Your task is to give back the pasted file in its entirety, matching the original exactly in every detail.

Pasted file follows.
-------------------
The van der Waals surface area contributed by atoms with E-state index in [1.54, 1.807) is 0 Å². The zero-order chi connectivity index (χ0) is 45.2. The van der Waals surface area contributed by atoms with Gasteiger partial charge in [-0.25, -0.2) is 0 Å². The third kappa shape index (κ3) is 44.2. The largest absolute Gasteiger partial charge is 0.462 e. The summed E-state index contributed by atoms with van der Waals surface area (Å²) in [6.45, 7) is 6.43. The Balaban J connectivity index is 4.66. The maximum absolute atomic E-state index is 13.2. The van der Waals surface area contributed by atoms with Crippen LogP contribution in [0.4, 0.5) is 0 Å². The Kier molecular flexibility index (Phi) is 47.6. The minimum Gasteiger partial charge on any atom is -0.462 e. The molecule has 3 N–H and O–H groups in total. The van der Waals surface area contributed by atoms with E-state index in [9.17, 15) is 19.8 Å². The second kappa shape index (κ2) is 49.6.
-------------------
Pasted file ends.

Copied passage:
The van der Waals surface area contributed by atoms with E-state index in [1.54, 1.807) is 0 Å². The zero-order chi connectivity index (χ0) is 45.2. The van der Waals surface area contributed by atoms with Gasteiger partial charge in [-0.25, -0.2) is 0 Å². The third kappa shape index (κ3) is 44.2. The largest absolute Gasteiger partial charge is 0.462 e. The summed E-state index contributed by atoms with van der Waals surface area (Å²) in [6.45, 7) is 6.43. The Balaban J connectivity index is 4.66. The maximum absolute atomic E-state index is 13.2. The van der Waals surface area contributed by atoms with Crippen LogP contribution in [0.4, 0.5) is 0 Å². The Kier molecular flexibility index (Phi) is 47.6. The minimum Gasteiger partial charge on any atom is -0.462 e. The molecule has 3 N–H and O–H groups in total. The van der Waals surface area contributed by atoms with E-state index in [9.17, 15) is 19.8 Å². The second kappa shape index (κ2) is 49.6.